I recently had the chance to meet with teachers, administrators, parents and community members from all over the United States to set cut scores for Smarter Balanced (SBAC’s) ELA and Mathematics assessments. I was assigned to work on the 3rd grade math assessment’s cut scores, but the same process was happening for every grade level in both content areas at the same time. The process included looking at the standards, field test results, and description of achievement levels to recommend minimum scores for each performance level.
Having the opportunity to have direct impact on making clear cut distinctions about student performance levels was incredible. For one, I was able to network and collaborate with amazing educators from all over our country that are all trying to do the same thing – teach students to be ‘College and Career Ready’ – within the schema of CCSS. Secondly, microscopic examination of what distinguishes between performance levels on SBAC is impactful to my teaching. While my primary goal is to teach well-rounded children, it is important to understand what performance will be expected on the assessment by which they are measured. To predict student success, it is not enough to have a strong understanding of the CCSS. Teachers also need to know exactly what evidence a student will need to provide to demonstrate mastery of grade-level content.
Because CCSS was adopted by many states, and most of those states are adopting one of two assessment tools, a strong understanding of the measurement means is important. Both assessment tools, SBAC and PARCC, are assessing students with a test that is not hundreds of pages long. If questions were simply asked about each skill required at any given grade level in the CCSS, an assessment would be a logistical nightmare. It would be unreasonable for children to test on every minute detail. Both assessments group standards together and measure multiple levels of understanding with one question or scenario.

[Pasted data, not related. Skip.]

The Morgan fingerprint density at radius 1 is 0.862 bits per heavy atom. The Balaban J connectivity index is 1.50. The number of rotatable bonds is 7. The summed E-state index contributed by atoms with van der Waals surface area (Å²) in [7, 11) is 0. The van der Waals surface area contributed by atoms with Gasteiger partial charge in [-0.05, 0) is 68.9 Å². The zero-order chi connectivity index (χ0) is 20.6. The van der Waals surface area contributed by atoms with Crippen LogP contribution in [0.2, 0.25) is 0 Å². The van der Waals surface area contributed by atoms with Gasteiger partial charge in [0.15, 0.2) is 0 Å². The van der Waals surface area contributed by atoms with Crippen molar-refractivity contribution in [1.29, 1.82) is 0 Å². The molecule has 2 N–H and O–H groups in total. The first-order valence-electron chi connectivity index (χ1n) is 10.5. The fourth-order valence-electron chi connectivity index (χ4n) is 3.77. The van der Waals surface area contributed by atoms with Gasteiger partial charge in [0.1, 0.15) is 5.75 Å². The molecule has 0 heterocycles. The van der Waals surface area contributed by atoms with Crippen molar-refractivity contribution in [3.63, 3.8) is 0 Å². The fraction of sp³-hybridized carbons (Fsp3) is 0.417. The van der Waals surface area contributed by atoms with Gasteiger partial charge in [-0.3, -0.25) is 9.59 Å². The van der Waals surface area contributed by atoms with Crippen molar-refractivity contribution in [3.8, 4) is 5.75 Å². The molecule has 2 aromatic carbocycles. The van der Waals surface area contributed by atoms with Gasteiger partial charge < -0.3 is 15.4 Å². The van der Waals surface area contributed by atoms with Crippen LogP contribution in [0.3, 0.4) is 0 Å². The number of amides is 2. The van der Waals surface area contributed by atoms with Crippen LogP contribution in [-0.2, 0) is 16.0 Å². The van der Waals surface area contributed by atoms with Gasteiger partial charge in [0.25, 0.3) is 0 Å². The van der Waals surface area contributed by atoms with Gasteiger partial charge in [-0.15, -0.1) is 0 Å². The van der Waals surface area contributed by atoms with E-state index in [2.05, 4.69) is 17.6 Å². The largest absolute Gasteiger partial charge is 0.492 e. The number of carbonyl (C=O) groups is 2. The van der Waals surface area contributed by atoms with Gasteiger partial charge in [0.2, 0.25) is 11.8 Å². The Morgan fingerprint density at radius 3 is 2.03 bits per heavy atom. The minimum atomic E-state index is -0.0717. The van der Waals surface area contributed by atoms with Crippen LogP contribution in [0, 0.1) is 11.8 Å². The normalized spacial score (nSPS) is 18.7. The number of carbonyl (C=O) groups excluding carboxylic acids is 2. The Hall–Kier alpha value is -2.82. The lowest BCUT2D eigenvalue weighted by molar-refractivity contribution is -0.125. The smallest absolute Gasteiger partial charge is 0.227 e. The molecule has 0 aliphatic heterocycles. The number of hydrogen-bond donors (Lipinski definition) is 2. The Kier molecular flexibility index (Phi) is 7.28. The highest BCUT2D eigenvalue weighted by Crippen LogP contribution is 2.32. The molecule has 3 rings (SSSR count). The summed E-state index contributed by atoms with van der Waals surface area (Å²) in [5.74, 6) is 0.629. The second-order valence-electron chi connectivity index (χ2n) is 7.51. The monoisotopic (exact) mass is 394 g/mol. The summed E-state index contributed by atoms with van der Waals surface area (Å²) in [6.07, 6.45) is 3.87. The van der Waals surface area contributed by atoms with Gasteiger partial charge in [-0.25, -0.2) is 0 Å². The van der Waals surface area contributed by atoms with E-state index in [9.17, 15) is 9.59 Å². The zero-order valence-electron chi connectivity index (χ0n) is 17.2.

Because Washington State uses the SBAC’s assessment, I was participating in the Achievement Level Setting for SBAC. Going into the process of recommending minimal performance for each achievement level, we were provided with the Achievement Level Descriptors, or ALDs. This document lays out exactly what a student needs to do in order to reach levels 1, 2, 3, or 4 in any given standard within the CCSS. I found the document essential in looking at and judging student work.
Teachers are good at collaboration. We know how to meet with colleagues and discuss consistent scoring. We know how to find released problems and anchor sets. We know how to score student work in relation to the standards as a team. However, when student work is present that either does not have exact anchor sets or does not match a given example, we are left to our own best judgment. The ALDs have helped me to examine what exactly students must do to enter an achievement level. You might imagine how this could be impactful to my teaching. When I have clear guidelines of how the CCSS will be assessed and score, I can plan my instruction around providing students opportunities to work at a level of mastery. Needless to say, these documents have become my go-to guide book!
I encourage you to take a look at both the Math ALDs and the ELA ALDs. While some things might show up as expected, you will probably be surprised to see some expectations of students are not exactly as you may have imagined.
I grew up here in Western Washington, wanting to be a teacher for as long as I can remember. As the oldest child in my family, I had plenty of opportunities to "practice" teaching my younger siblings. I enjoyed this. They may not have. :) When I'm not working, I enjoy outdoor activities with my husband and our two Australian Shepherds (whom are far too spoiled for their own good!). I also love spending time with my family, being an auntie (to the cutest kids ever to grace this planet!), hosting dinner parties for friends, crafting, taking photographs and shopping.